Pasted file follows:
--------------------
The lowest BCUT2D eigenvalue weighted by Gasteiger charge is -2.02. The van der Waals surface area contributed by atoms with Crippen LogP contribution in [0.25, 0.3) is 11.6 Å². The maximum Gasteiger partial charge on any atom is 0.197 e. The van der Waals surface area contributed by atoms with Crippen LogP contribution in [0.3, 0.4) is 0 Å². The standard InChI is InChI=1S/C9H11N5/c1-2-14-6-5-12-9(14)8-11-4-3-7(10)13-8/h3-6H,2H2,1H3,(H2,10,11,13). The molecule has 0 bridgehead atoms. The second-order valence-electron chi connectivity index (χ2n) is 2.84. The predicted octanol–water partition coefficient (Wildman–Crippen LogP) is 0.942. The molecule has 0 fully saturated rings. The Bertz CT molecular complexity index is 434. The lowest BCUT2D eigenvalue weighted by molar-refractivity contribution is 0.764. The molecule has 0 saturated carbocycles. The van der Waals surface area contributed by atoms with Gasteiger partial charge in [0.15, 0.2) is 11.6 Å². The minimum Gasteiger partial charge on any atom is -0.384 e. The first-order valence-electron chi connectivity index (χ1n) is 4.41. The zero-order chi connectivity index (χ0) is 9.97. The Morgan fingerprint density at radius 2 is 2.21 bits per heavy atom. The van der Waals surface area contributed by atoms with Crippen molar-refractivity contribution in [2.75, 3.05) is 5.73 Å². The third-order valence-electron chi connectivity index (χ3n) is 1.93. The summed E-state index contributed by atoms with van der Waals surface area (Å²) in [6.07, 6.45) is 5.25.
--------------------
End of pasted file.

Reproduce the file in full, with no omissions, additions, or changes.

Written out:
The lowest BCUT2D eigenvalue weighted by Gasteiger charge is -2.02. The van der Waals surface area contributed by atoms with Crippen LogP contribution in [0.25, 0.3) is 11.6 Å². The maximum Gasteiger partial charge on any atom is 0.197 e. The van der Waals surface area contributed by atoms with Crippen LogP contribution in [0.3, 0.4) is 0 Å². The standard InChI is InChI=1S/C9H11N5/c1-2-14-6-5-12-9(14)8-11-4-3-7(10)13-8/h3-6H,2H2,1H3,(H2,10,11,13). The molecule has 0 bridgehead atoms. The second-order valence-electron chi connectivity index (χ2n) is 2.84. The predicted octanol–water partition coefficient (Wildman–Crippen LogP) is 0.942. The molecule has 0 fully saturated rings. The Bertz CT molecular complexity index is 434. The lowest BCUT2D eigenvalue weighted by molar-refractivity contribution is 0.764. The molecule has 0 saturated carbocycles. The van der Waals surface area contributed by atoms with Gasteiger partial charge in [0.15, 0.2) is 11.6 Å². The minimum Gasteiger partial charge on any atom is -0.384 e. The first-order valence-electron chi connectivity index (χ1n) is 4.41. The zero-order chi connectivity index (χ0) is 9.97. The Morgan fingerprint density at radius 2 is 2.21 bits per heavy atom. The van der Waals surface area contributed by atoms with Crippen molar-refractivity contribution in [2.75, 3.05) is 5.73 Å². The third-order valence-electron chi connectivity index (χ3n) is 1.93. The summed E-state index contributed by atoms with van der Waals surface area (Å²) in [6.07, 6.45) is 5.25.